• Jonathan Dove
  • Marx in London (2018)
    (A Comedy)

  • Peters Edition Limited (World)

Libretto by Charles Hart after an original scenario by Jürgen Weber

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  • ch
  • Dramatic Soprano, Lyric Soprano, Mezzo-soprano, Lyric Tenor, Tenor, Tenor, Dramatic Tenor, Baritone, Baritone, Baritone, Baritone, Baritone, Bass Baritone/Contralto
  • 1 hr 55 min
  • Charles Hart and Jürgen R. Weber
  • English

Programme Note

Set across a single day in summer 1871, Marx in London follows the philosopher and economist as he is beset by his troubled wife, his denied illegitimate son, his overly curious daughter, and his notorious lack of capital. Knowing that he will never finish writing Das Kapital, Marx escapes to the British Library, where he has a vision that will eventually become a nightmare.

Written to mark Marx’s bicentenary, Jonathan Dove’s Marx in London features a libretto by Charles Hart, after an original scenario by Jürgen Weber, and was commissioned and premiered by Theater Bonn in December 2018.



Setting: London, August 1871, in and around the Marx family home at 41 Maitland Park Road over the course of 24 hours

Along with many German political exiles, Karl Marx and his family moved to London (in 1849) after his agitation in the press saw him banned from numerous European cities and countries. However, his life’s work of outlining a new worldwide economic and social system in the multi-volume Das Kapital (Capital ) has led to some precarious economic and social conditions of his own…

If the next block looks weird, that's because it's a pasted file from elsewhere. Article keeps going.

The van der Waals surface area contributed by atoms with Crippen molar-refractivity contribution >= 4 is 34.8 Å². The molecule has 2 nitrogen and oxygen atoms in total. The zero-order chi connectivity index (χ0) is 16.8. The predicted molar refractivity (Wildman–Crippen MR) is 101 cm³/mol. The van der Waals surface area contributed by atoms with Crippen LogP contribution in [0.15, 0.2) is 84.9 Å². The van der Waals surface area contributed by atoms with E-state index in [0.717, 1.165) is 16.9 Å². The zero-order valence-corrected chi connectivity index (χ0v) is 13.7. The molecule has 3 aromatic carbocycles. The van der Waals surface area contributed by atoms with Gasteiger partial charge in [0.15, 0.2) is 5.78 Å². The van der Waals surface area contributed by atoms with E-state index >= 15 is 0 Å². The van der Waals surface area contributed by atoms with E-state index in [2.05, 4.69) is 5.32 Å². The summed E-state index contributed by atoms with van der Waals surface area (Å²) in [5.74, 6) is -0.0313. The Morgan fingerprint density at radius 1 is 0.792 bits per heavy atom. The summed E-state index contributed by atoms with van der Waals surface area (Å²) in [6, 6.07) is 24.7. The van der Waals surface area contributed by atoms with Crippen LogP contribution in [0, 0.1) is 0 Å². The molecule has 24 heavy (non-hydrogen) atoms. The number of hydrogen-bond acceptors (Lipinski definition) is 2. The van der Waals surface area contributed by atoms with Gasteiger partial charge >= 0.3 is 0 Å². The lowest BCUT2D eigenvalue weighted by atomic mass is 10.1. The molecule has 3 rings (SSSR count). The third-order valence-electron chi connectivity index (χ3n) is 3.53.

ACT I A Prussian spy keeps tabs on Karl Marx’s movements. Karl plays chess with his housekeeper, Helene, who counters both his moves and advances. Tussi – Karl’s daughter – warns that a suspicious man lurks outside.

The person Tussi has seen is not the spy but Freddy, a young man in search of answers about his parents, who abandoned him at birth. His only clue is an engraved napkin ring. Tussi confronts him but they are interrupted by the arrival of bailiffs.

Karl appeals to the ‘workers of the world’, redistributing his gin and cigars to buy them off. His ploy works until their foreman arrives insisting on cash – capital Karl has none of. The bailiffs confiscate the Marx family furniture leaving only a trunk and a chandelier.

Karl notices Freddy and Helene pretends the young man is the new ‘piano teacher’ before sending him away. Karl bemoans his inability to keep a household. He hides from Jenny, his wife, who is distraught at the sight of her emptied home. Karl absconds with a leather case he has furtively removed from the trunk and makes his way through the capital. Tussi and Freddy run into each other as the Marx family furniture trundles through the London streets on a cart. The two hop on and Tussi, sitting at the piano, flirts with her ‘piano teacher’.

Karl tries to hock the contents of the case at a Pawnbroker’s.

Jenny and Helene drown their sorrows in a bottle of gin. Friedrich Engels, Karl’s best friend, arrives and Jenny asks him for money to pay off Karl’s debts. Jenny says only one thing now remains to her – the von Westphalen family silverware – which she discovers has been removed from the trunk. Karl is on the run, the pawnbroker having called the police to arrest the scruffy immigrant whom he suspects has stolen the silverware.

Jenny, Helene, and Engels question the sacrifices they continually make for Karl. When Jenny retires Helene tells Engels about the young man with the napkin ring.